By Doug Jackson
Spiritual director and blogger Rachel Twigg-Boyce, in a podcast prepared for the Anglican Church of Canada, recounts the conversation of a couple determined to have The Perfect Christmas. She reluctantly predicts disappointment for them and then contrasts this kind of preparation to the observance of Advent. She gives the nod to the latter: “During Advent,” she explains, “I’m not attempting to control an outcome. Rather, I’m preparing for something that I know will turn out in exactly the way it’s supposed to.” (You can hear the entire talk here.)
At the end of Advent, Christ comes. That’s a sure thing and the craziest gambler in Vegas wouldn’t quote you odds on a foreknown result. And, as the Gospels repeatedly point out, it was foreknown even before it happened the first time. So it’s like betting on the Sox in the 1919 World Series. . .again.
I find I need that kind of solidity, that kind of reassurance. As my increasing age accelerates the onslaught of the years, the stabilities and certainties of my world melt beneath me like polar icecaps. Dickens and Hallmark haunt me like the Ghost of Christmas Past. (“‘Long past?’ ‘No, your past.'” But it doesn’t really matter: the past remains equally inaccessible from a minute to a millennium.) They taunt me with shadows of something I can still see but no longer affect. I’ve disliked change since I was a kid, yet I was born into a time and a nation and a Christian denomination that seem determined to smash the mileposts of permanence like Ulrich Zwingli taking an axe to a pipe organ. Fine for Tennyson to dithyramb on about the glories of letting “the great world spin for ever down the ringing grooves of change.” Too often this not-so-great world seems to my bewildered and increasingly less-agile soul more like a pinball pinging off the ringing bunkers of chance.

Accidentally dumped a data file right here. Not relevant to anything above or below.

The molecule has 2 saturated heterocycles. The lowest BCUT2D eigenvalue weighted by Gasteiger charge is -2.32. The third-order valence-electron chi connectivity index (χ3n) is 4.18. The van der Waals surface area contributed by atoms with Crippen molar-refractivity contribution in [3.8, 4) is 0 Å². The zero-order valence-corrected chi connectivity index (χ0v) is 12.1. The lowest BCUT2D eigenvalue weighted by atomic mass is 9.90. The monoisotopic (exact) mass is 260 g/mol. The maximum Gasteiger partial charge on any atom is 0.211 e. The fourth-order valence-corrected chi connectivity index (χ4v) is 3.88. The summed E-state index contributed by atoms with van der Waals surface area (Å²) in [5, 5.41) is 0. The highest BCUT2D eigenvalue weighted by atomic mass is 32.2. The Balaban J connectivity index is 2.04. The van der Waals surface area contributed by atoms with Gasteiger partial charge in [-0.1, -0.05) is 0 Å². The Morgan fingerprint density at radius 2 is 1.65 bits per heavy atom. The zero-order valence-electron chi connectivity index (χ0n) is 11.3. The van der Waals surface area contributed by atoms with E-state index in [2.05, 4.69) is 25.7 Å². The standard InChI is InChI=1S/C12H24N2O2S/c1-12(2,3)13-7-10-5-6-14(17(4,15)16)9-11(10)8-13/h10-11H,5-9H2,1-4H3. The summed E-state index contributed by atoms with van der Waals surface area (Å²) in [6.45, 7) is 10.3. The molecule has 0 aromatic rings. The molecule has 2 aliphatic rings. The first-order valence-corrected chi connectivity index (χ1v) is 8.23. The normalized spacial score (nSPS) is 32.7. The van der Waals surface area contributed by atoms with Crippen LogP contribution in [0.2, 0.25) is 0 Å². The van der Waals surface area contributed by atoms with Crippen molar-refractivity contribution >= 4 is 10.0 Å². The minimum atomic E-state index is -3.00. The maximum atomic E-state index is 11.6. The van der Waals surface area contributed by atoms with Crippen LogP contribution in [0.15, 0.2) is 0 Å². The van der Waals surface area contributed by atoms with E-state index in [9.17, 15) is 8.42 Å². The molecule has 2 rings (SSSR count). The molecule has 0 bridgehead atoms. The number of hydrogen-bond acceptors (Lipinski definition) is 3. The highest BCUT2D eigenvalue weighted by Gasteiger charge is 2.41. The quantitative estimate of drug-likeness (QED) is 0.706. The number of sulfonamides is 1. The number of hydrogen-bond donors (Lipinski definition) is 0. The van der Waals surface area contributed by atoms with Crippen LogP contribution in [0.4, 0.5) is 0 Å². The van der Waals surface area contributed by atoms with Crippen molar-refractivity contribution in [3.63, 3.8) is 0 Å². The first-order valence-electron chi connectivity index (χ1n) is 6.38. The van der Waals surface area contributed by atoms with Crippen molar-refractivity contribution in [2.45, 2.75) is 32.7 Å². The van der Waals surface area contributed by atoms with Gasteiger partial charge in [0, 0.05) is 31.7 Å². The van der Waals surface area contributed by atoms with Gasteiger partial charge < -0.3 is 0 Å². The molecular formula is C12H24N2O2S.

But Advent reassures me. Advent will turn out exactly the way it’s supposed to: Christ will come.
He may not come, as he did not come the first time, in the way and at the place that my own reading of the Scripture leads me to expect. He may not come, as he did not come the first time, under the kind of circumstances my prejudices prefigure. He may not come, as he did not come the first time, in the form my selfish desires prefer. But he will come.
And so as Advent unwinds toward its certain climax I find myself saying along with Hamlet (in a different – or perhaps not so very different – sense):
If it be now,
’tis not to come; if it be not to come, it will be
now; if it be not now, yet it will come: the
readiness is all.
“The readiness is all.” Even so, Lord Jesus, come!
Doug Jackson is a preacher/professor/poet who after a quarter-century in the pastorate now teaches spiritual formation, pastoral ministry, and Greek for the Logsdon Seminary program at the South Texas School of Christian Studies in Corpus Christi. His collection of poetry, Nothing There is Not More from Finishing Line Press, will be published in February 2014 and is available for preorder now.